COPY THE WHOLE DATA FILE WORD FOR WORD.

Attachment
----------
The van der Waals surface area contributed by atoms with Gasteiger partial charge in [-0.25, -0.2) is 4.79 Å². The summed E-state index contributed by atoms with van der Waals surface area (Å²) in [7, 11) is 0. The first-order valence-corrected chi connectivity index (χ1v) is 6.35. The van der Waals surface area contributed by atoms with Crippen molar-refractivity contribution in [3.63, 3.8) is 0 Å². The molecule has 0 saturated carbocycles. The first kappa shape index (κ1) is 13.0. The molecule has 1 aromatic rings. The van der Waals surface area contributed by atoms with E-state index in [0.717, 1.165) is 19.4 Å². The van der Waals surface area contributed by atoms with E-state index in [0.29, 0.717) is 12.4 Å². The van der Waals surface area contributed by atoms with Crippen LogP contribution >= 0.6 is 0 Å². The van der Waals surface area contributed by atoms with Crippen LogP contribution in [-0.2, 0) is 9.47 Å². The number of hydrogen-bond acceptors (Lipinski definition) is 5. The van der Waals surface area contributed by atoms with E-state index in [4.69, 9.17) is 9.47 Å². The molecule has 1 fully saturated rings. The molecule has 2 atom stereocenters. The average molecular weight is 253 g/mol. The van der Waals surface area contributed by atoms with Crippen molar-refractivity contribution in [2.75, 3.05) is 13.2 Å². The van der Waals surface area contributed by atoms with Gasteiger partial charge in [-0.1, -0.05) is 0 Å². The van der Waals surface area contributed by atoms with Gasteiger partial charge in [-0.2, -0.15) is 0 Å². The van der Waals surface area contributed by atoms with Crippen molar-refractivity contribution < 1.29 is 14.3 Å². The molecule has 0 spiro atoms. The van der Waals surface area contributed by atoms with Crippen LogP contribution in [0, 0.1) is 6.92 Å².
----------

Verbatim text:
The van der Waals surface area contributed by atoms with Gasteiger partial charge in [-0.25, -0.2) is 4.79 Å². The summed E-state index contributed by atoms with van der Waals surface area (Å²) in [7, 11) is 0. The first-order valence-corrected chi connectivity index (χ1v) is 6.35. The van der Waals surface area contributed by atoms with Crippen molar-refractivity contribution in [3.63, 3.8) is 0 Å². The molecule has 0 saturated carbocycles. The first kappa shape index (κ1) is 13.0. The molecule has 1 aromatic rings. The van der Waals surface area contributed by atoms with E-state index in [0.717, 1.165) is 19.4 Å². The van der Waals surface area contributed by atoms with E-state index in [0.29, 0.717) is 12.4 Å². The van der Waals surface area contributed by atoms with Crippen LogP contribution >= 0.6 is 0 Å². The van der Waals surface area contributed by atoms with Crippen LogP contribution in [-0.2, 0) is 9.47 Å². The number of hydrogen-bond acceptors (Lipinski definition) is 5. The van der Waals surface area contributed by atoms with E-state index in [4.69, 9.17) is 9.47 Å². The molecule has 1 fully saturated rings. The molecule has 2 atom stereocenters. The average molecular weight is 253 g/mol. The van der Waals surface area contributed by atoms with Crippen molar-refractivity contribution in [2.75, 3.05) is 13.2 Å². The van der Waals surface area contributed by atoms with Gasteiger partial charge in [-0.1, -0.05) is 0 Å². The van der Waals surface area contributed by atoms with Gasteiger partial charge in [-0.2, -0.15) is 0 Å². The van der Waals surface area contributed by atoms with Crippen molar-refractivity contribution < 1.29 is 14.3 Å². The molecule has 0 spiro atoms. The van der Waals surface area contributed by atoms with Crippen LogP contribution in [0, 0.1) is 6.92 Å².